Relationship between distal screws and femoral arteries in closed hip nailing on computed tomography angiography
Chang Dong Han ; Young Han Lee ; Kwan Kyu Park ; Jin Suk Suh ; Yoo Jung Park ; Woo Suk Lee ; Ick Hwan Yang ; Kyu Hyun Yang
Archives of Orthopaedic and Trauma Surgery, Vol.133(3) : 361~366, 2013
Archives of Orthopaedic and Trauma Surgery
Iatrogenic vascular injury as a result of closed hip nailing is not common, but is a regularly reported complication after hip fracture surgeries.
To prevent vascular injury in closed hip nailing by identifying the range of distances and angles between deep and superficial femoral arteries (DFAs and SFAs) and distal screws.
PATIENTS AND METHODS:
Forty subjects who underwent computed tomography angiographies were included in this study. Imaginary lines marking the distal screws (proximal femoral nail antirotation-II [PFNA-II], 180 and 300 mm; inter-trochanteric/sub-trochanteric nails [ITST], 200 and 300 mm) were drawn on the scout film. On arterial phase images, angles between distal screw lines and those marking DFAs or SFAs, as well as the distance between each artery and far cortex, were measured using the cross-reference capabilities of the picture archiving and communication system.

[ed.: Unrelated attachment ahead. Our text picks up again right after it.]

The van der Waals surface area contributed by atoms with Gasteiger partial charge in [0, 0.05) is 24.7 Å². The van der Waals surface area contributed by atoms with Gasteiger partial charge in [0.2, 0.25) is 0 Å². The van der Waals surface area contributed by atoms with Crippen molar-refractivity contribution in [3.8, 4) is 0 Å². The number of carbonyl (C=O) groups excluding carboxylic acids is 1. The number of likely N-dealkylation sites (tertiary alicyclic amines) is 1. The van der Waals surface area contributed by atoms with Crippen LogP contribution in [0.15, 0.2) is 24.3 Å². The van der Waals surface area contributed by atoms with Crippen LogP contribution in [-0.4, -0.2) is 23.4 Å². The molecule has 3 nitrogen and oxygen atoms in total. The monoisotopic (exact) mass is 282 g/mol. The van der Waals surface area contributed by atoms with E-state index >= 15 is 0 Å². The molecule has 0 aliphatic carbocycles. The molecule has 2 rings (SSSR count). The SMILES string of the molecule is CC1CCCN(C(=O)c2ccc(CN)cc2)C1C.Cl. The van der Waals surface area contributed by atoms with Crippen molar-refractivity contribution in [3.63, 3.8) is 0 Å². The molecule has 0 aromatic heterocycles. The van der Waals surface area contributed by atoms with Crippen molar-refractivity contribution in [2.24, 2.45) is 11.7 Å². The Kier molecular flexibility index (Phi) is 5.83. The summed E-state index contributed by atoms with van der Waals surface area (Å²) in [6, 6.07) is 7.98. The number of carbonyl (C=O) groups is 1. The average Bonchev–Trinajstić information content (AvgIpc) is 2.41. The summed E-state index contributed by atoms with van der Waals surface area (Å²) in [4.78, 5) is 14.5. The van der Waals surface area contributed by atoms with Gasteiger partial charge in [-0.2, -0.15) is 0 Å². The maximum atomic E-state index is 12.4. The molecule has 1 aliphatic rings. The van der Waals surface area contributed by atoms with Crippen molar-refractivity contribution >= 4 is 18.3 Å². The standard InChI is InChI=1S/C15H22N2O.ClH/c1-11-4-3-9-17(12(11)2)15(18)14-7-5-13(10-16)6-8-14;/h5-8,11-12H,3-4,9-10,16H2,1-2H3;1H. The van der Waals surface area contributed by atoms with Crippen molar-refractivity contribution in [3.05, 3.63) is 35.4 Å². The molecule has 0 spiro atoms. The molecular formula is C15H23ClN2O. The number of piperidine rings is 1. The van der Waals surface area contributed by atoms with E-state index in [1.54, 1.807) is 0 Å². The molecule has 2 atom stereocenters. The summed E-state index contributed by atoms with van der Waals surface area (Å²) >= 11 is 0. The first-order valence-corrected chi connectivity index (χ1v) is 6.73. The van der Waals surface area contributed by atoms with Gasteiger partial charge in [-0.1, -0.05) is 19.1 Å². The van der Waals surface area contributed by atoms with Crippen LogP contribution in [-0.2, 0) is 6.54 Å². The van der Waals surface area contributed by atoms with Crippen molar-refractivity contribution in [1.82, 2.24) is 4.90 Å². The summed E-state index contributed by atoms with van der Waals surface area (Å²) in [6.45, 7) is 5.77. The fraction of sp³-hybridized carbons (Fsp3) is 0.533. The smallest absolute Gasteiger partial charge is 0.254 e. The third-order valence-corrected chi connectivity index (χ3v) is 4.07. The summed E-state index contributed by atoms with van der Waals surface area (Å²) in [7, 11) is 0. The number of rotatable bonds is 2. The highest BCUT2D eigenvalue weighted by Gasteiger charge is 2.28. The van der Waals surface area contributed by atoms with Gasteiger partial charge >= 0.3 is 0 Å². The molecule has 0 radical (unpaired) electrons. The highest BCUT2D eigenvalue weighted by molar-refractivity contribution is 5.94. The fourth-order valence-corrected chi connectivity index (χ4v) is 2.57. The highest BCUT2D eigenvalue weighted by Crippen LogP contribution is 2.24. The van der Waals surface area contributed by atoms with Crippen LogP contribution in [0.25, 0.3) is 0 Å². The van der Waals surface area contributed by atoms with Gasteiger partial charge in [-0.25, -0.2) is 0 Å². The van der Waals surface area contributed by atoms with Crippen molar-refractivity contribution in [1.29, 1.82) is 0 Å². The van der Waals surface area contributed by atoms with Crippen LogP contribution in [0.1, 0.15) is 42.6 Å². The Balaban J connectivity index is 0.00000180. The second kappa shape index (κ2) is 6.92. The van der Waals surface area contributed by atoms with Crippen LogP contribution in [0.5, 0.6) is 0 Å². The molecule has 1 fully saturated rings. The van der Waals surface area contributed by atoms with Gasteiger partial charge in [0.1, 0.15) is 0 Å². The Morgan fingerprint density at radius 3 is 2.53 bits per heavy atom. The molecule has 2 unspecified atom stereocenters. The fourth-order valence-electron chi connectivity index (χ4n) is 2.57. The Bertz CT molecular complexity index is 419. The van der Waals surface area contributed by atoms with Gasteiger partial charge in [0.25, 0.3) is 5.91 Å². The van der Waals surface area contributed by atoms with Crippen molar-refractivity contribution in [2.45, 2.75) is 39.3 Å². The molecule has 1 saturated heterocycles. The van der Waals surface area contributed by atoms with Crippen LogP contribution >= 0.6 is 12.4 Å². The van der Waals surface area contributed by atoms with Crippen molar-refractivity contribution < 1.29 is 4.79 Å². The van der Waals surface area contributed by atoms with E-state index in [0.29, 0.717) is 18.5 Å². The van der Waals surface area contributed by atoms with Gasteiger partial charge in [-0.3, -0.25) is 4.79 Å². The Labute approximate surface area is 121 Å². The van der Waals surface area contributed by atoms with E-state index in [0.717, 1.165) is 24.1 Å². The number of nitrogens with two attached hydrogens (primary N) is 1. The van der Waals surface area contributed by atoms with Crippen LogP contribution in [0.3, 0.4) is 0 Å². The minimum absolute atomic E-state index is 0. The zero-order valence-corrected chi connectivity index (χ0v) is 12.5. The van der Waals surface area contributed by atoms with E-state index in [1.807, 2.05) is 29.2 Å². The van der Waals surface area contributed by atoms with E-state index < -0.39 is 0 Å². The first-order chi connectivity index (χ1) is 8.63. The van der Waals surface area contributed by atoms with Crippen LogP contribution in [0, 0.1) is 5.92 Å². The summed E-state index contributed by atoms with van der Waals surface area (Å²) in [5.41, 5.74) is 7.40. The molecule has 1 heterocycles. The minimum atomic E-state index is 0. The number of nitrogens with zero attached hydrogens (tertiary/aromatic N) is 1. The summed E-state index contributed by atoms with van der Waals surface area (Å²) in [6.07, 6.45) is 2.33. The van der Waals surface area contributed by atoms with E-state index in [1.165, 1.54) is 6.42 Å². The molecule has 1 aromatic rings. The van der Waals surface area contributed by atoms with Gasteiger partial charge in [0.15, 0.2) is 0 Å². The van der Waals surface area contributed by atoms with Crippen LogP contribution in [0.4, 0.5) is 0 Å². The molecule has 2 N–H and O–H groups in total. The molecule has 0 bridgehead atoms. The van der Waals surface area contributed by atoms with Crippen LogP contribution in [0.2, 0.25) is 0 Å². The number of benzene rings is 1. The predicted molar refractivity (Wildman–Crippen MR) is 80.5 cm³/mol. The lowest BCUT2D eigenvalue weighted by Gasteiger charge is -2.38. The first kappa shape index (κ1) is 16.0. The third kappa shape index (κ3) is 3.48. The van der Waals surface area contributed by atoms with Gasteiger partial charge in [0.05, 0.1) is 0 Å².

The short nails (PFNA-II 200 mm and ITST 180 mm) were closest to the DFAs, indicating that these nails are most likely to cause injury (PFNA-II 200 mm: 11.2 ± 13.7° anterior and 9.87 ± 5.83 mm; ITST 180 mm: 22.56 ± 15.92° posterior and 9.24 ± 4.74 mm). The short nails were relatively distant from the SFAs, which were located posteriorly to the long nails (PFNA-II 300 mm and ITST 300 mm).
These data indicate that insertion of distal screws into intramedullary nails increases the risk of injury to vascular structures. Surgeons must take care in drilling or inserting screws to ensure the prevention of vascular injury.